precisely what an author or speaker is saying, but they also question an authors or speakers assumptions and premises and assess the veracity of claims and the soundness of reasoning. Students cite specific evidence when offering an oral or written interpretation of a text. They use relevant evidence when supporting their own points in writing and speaking, making their reasoning clear to the reader or listener, and they constructively evaluate others use of evidence. They use technology and digital media strategically and capably. Students employ technology thoughtfully to enhance their reading, writing, speaking, listening, and language use. They tailor their searches online to acquire useful information efficiently, and they integrate what they learn using technology with what they learn offline. They are familiar with the strengths and limitations of various technological tools and mediums and can select and use those best suited to their communication goals.
They build strong content knowledge. Students establish a base of knowledge across a wide range of subject matter by engaging with works of quality and substance. They writing become proficient in new areas through research and study. They read purposefully and listen attentively to gain both general knowledge and discipline-specific expertise. They refine and share their knowledge through writing and speaking. They respond to the varying demands of audience, task, purpose, and discipline. Students adapt their communication in relation to audience, task, purpose, and discipline. They set and adjust purpose for reading, writing, speaking, listening, and language use as warranted by the task. They appreciate nuances, such as how the composition of an audience should affect tone when speaking and how the connotations of words affect meaning.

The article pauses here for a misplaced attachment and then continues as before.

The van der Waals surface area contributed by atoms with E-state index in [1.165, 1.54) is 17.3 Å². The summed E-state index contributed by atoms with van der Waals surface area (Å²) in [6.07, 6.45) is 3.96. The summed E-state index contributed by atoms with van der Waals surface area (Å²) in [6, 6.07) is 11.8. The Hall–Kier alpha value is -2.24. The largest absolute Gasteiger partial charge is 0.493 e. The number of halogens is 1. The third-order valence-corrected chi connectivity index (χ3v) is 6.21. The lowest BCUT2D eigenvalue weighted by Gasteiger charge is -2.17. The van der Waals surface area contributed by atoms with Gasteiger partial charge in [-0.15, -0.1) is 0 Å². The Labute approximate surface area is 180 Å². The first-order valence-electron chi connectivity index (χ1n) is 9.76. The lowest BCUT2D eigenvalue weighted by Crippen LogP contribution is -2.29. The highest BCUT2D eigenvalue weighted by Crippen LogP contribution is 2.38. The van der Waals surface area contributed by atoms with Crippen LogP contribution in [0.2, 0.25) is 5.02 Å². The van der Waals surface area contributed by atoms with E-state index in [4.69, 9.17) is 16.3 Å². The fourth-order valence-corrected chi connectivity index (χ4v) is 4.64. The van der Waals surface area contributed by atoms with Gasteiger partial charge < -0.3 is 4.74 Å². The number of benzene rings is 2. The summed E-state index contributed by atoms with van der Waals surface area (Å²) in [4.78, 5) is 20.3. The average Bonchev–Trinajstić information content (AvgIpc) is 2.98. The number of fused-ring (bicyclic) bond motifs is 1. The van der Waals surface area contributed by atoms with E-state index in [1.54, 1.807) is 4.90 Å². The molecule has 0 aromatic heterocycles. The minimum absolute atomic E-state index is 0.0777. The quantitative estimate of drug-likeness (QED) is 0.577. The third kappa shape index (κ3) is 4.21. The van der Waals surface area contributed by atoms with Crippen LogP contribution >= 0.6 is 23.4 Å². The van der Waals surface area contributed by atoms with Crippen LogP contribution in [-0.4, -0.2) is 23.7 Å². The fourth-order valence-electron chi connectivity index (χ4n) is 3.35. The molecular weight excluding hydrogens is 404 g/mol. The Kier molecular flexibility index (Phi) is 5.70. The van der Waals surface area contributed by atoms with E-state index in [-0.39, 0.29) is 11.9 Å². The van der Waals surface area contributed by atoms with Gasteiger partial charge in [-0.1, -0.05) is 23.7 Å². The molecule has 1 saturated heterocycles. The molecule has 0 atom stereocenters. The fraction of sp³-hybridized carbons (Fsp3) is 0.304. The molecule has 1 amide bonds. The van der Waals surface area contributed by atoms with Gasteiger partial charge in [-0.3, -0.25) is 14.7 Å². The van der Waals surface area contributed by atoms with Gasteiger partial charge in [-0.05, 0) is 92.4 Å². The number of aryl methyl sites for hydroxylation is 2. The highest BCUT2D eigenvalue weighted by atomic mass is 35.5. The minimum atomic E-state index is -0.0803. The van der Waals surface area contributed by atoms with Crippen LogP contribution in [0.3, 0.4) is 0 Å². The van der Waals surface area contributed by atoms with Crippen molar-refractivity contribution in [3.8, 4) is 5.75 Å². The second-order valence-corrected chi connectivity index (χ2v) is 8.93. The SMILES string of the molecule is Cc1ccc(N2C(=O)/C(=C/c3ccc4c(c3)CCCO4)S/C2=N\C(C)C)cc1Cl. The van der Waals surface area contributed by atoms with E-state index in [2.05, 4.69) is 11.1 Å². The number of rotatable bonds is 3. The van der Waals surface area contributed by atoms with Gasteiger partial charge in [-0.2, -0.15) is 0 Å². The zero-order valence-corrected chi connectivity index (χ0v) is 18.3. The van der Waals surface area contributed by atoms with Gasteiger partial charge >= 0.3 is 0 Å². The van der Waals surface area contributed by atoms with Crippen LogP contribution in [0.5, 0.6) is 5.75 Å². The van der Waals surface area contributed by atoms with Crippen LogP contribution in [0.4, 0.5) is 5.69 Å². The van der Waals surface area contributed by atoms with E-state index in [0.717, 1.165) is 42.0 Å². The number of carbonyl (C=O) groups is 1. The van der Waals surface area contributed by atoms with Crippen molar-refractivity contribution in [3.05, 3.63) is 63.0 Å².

Template: Writing, personal, response
Welcome guest, the lancashire Grid for learning provides a variety of educational resources, content and listing managed services to support schools in maximising the benefits of technology to support teaching and learning. If you have any feedback regarding our resources, content or services, please contact. The descriptions that follow are not standards themselves but instead offer a portrait of students who meet the standards set out in this document. As students advance through the grades and master the standards in reading, writing, speaking, listening, and language, they are able to exhibit with increasing fullness and regularity these capacities of the literate individual. Students can, without significant scaffolding, comprehend and evaluate complex texts across a range of types and disciplines, and they can construct effective arguments and convey intricate or multifaceted information. Likewise, students are able independently to discern a speakers key points, request clarification, and ask relevant questions. They build on others ideas, articulate their own ideas, and confirm they have been understood. Without prompting, they demonstrate command of standard English and acquire and use a wide-ranging vocabulary. More broadly, they become self-directed learners, effectively seeking out and using resources to assist them, including teachers, peers, and print and digital reference materials.